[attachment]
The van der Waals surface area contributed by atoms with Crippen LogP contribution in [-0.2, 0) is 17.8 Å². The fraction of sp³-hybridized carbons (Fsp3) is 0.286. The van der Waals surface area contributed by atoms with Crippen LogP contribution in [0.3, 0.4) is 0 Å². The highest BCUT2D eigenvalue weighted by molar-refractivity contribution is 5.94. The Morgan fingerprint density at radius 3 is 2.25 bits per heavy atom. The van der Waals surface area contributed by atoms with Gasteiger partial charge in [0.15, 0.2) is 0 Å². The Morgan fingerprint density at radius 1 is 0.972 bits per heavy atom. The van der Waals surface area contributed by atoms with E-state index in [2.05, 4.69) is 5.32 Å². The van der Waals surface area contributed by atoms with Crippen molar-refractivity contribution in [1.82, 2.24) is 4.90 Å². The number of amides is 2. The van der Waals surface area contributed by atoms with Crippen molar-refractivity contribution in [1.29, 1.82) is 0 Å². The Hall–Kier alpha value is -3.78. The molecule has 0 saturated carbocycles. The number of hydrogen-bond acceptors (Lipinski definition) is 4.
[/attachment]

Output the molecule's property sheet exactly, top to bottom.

The van der Waals surface area contributed by atoms with Crippen LogP contribution in [-0.2, 0) is 17.8 Å². The fraction of sp³-hybridized carbons (Fsp3) is 0.286. The van der Waals surface area contributed by atoms with Crippen LogP contribution in [0.3, 0.4) is 0 Å². The highest BCUT2D eigenvalue weighted by molar-refractivity contribution is 5.94. The Morgan fingerprint density at radius 3 is 2.25 bits per heavy atom. The van der Waals surface area contributed by atoms with Gasteiger partial charge in [0.15, 0.2) is 0 Å². The Morgan fingerprint density at radius 1 is 0.972 bits per heavy atom. The van der Waals surface area contributed by atoms with E-state index in [2.05, 4.69) is 5.32 Å². The van der Waals surface area contributed by atoms with Crippen molar-refractivity contribution in [1.82, 2.24) is 4.90 Å². The number of amides is 2. The van der Waals surface area contributed by atoms with Crippen molar-refractivity contribution in [1.29, 1.82) is 0 Å². The Hall–Kier alpha value is -3.78. The molecule has 0 saturated carbocycles. The number of hydrogen-bond acceptors (Lipinski definition) is 4.